In the afflicted countries some are turning to traditional healers rather than science in a bid to combat the disease. In Duala, a market area in Liberia, an exorcism was performed on an Ebola patient. “They brought him into a church and they all touched him and were chanting,” says Gercama whose colleague witnessed the exorcism. Other Liberian healers suggest rubbing the body with limes and onions to combat Ebola while unscrupulous merchants peddle “Ebola vaccinations” at extortionate rates, says Gercama.

Similar “cures” are sweeping through Nigeria. “An unfortunate thing happened overnight: some evil-minded persons … have been circulating through all available communication channels … that ordinary hot water and—if you add salt—will prevent Ebola virus disease,” said Onyebuchi Chukwu, Nigeria’s health minister on August 8. “This is a complete lie … We need to flush out these people and they have to be arrested – they will be prosecuted.” But Chukwu’s statement may have come too late for some. Two leading Nigerian newspapers, citing unnamed sources, reported that excessive salt consumption led to two deaths and 20 hospitalizations in Plateau state.

In countries where health care workers are fleeing the disease, those who claim to understand and defeat Ebola through non-scientific means might be appear to be a welcome alternative—or a last resort. “Doctors and nurses are leaving their posts,” says Casey, who is an American national now based in Freetown, Sierra Leone. “[Treating Ebola] is a serious undertaking.” In their absence, Sierra Leone’s main treatment center, Doctors Without Border’s 50-bed facility in Kailahun, only has about five beds available, according to Casey.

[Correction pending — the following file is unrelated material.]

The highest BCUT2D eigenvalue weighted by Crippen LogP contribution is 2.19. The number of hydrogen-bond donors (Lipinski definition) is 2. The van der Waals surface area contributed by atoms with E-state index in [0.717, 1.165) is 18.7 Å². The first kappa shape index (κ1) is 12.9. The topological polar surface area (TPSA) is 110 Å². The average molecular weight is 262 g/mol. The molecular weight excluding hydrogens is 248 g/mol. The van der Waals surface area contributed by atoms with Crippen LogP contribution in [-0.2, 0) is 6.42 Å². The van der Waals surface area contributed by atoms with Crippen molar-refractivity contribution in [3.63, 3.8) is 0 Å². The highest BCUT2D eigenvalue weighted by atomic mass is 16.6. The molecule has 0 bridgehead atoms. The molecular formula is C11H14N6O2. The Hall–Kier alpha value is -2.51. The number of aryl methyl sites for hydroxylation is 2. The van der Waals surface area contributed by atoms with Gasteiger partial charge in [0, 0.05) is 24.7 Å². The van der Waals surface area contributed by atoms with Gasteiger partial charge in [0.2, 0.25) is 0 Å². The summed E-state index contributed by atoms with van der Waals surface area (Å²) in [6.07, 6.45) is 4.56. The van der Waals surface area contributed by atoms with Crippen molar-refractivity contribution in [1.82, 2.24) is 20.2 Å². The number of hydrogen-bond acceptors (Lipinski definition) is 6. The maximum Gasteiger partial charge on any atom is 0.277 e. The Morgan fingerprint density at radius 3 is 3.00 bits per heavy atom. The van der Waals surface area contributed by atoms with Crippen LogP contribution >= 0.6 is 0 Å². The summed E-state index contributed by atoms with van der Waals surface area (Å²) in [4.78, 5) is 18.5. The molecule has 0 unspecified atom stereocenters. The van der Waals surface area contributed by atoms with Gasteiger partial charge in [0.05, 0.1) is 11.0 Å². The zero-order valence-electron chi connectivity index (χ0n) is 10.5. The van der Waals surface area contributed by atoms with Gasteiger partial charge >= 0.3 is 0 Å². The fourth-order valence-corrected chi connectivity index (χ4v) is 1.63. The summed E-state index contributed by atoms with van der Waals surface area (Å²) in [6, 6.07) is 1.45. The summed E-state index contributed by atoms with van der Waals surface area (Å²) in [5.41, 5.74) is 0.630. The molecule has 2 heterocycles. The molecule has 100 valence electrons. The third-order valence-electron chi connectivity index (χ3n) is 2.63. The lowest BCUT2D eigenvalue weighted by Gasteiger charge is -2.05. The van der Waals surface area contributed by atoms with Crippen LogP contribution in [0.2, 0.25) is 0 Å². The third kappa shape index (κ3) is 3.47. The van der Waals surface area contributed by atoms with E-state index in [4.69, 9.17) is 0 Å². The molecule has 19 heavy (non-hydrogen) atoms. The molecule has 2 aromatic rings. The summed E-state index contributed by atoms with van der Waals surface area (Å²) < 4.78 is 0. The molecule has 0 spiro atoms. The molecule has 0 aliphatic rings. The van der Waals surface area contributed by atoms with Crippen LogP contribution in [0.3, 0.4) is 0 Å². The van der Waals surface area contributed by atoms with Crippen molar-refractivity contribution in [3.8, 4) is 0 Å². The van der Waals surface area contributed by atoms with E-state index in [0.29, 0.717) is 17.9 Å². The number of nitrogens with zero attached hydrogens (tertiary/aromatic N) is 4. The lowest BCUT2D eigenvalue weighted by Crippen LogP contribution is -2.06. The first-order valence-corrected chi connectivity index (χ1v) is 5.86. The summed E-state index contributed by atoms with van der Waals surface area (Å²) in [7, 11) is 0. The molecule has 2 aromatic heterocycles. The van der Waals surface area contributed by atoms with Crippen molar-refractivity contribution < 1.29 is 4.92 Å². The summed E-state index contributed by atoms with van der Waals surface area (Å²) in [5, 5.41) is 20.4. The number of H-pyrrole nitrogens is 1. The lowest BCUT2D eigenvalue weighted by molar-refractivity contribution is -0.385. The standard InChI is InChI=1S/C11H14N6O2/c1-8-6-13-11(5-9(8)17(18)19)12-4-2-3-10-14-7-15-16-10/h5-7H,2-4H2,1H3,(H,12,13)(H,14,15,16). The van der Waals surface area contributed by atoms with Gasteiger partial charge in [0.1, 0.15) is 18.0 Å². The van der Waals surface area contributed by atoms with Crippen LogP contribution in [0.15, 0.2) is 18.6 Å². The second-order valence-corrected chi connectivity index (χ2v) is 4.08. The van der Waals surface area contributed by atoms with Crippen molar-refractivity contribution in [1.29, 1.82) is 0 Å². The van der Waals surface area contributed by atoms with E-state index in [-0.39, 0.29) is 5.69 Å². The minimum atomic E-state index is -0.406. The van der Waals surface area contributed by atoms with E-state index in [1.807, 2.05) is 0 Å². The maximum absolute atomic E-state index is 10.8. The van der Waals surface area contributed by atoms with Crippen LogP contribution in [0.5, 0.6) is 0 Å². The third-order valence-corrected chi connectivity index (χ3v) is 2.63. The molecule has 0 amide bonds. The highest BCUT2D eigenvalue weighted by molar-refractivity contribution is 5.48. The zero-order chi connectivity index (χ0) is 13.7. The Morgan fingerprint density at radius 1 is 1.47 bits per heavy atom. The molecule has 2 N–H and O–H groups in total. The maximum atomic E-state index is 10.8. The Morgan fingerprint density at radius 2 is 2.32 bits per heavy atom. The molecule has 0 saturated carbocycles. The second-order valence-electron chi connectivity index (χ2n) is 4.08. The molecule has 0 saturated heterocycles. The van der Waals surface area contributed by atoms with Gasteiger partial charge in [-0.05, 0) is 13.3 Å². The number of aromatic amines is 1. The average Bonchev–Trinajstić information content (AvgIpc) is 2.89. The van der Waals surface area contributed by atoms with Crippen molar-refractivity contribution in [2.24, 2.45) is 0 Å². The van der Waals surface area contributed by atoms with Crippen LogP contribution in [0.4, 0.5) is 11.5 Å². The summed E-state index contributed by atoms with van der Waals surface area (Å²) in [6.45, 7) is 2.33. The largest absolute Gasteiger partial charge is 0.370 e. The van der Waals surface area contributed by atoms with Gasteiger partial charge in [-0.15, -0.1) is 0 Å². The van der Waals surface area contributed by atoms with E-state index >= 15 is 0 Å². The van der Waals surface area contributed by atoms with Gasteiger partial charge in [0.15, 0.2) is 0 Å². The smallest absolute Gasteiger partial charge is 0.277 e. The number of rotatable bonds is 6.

The situation is no better in Liberia says Gercama, the education manager for Africa Development Corps, which is working with UNICEF in the region. “There aren’t enough people to collect all the bodies, there are dead people lying in the streets.” Like Sierra Leone, health care workers are fleeing or thin on the ground. “A colleague of mine said in his community in Clara Town two people contracted the Ebola virus and died,” adds Gercama. “Their families contacted the health officials to collect the bodies but no one picked up. The corpses remained in the house for three days.” Even aid organizations are leaving. After two of their U.S. staff were infected, humanitarian organization Samaritan’s Purse handed over the running of their clinics in Liberia to Doctors Without Borders and the Liberian Ministry of Health.

Amidst the chaos, the disease continues to spread. Casey predicts Ebola will continue to claim lives in the region for “the next few months at least.” He noted that Ebola hasn’t stabilized in any of the infected countries. Though Guinea hasn’t reported any new cases, the tiny country, which has had the highest number of fatalities, announced four new deaths Friday.